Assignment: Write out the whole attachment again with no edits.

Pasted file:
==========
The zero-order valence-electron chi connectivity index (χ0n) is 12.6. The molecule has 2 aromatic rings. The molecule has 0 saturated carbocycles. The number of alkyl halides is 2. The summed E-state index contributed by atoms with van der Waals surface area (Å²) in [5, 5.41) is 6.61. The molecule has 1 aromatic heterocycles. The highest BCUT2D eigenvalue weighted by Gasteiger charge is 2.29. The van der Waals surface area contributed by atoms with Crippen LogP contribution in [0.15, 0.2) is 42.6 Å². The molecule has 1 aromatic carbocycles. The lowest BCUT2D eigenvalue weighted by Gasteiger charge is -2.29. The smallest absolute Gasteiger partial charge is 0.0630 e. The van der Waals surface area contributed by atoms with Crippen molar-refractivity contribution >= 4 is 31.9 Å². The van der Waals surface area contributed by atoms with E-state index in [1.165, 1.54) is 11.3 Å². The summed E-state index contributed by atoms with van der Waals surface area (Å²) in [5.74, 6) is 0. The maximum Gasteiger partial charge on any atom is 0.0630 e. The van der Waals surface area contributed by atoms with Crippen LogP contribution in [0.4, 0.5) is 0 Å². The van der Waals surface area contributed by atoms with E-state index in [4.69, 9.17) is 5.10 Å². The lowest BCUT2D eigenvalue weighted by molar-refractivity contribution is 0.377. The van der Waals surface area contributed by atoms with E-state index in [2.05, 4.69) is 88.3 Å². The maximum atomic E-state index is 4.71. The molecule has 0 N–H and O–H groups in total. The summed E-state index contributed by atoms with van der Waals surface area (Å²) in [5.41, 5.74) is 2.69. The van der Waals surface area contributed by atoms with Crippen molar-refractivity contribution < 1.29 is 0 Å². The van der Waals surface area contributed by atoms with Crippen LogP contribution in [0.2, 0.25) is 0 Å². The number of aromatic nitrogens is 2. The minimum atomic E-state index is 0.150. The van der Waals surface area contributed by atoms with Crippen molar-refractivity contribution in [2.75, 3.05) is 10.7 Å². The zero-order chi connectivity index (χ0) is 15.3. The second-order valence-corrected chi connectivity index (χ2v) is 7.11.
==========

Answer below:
The zero-order valence-electron chi connectivity index (χ0n) is 12.6. The molecule has 2 aromatic rings. The molecule has 0 saturated carbocycles. The number of alkyl halides is 2. The summed E-state index contributed by atoms with van der Waals surface area (Å²) in [5, 5.41) is 6.61. The molecule has 1 aromatic heterocycles. The highest BCUT2D eigenvalue weighted by Gasteiger charge is 2.29. The van der Waals surface area contributed by atoms with Crippen LogP contribution in [0.15, 0.2) is 42.6 Å². The molecule has 1 aromatic carbocycles. The lowest BCUT2D eigenvalue weighted by Gasteiger charge is -2.29. The smallest absolute Gasteiger partial charge is 0.0630 e. The van der Waals surface area contributed by atoms with Crippen molar-refractivity contribution >= 4 is 31.9 Å². The van der Waals surface area contributed by atoms with E-state index in [1.165, 1.54) is 11.3 Å². The summed E-state index contributed by atoms with van der Waals surface area (Å²) in [5.74, 6) is 0. The maximum Gasteiger partial charge on any atom is 0.0630 e. The van der Waals surface area contributed by atoms with Crippen LogP contribution in [0.4, 0.5) is 0 Å². The van der Waals surface area contributed by atoms with E-state index in [4.69, 9.17) is 5.10 Å². The lowest BCUT2D eigenvalue weighted by molar-refractivity contribution is 0.377. The van der Waals surface area contributed by atoms with E-state index in [2.05, 4.69) is 88.3 Å². The maximum atomic E-state index is 4.71. The molecule has 0 N–H and O–H groups in total. The summed E-state index contributed by atoms with van der Waals surface area (Å²) in [5.41, 5.74) is 2.69. The van der Waals surface area contributed by atoms with Crippen molar-refractivity contribution < 1.29 is 0 Å². The van der Waals surface area contributed by atoms with Crippen LogP contribution in [0.2, 0.25) is 0 Å². The number of aromatic nitrogens is 2. The minimum atomic E-state index is 0.150. The van der Waals surface area contributed by atoms with Crippen molar-refractivity contribution in [2.75, 3.05) is 10.7 Å². The zero-order chi connectivity index (χ0) is 15.3. The second-order valence-corrected chi connectivity index (χ2v) is 7.11.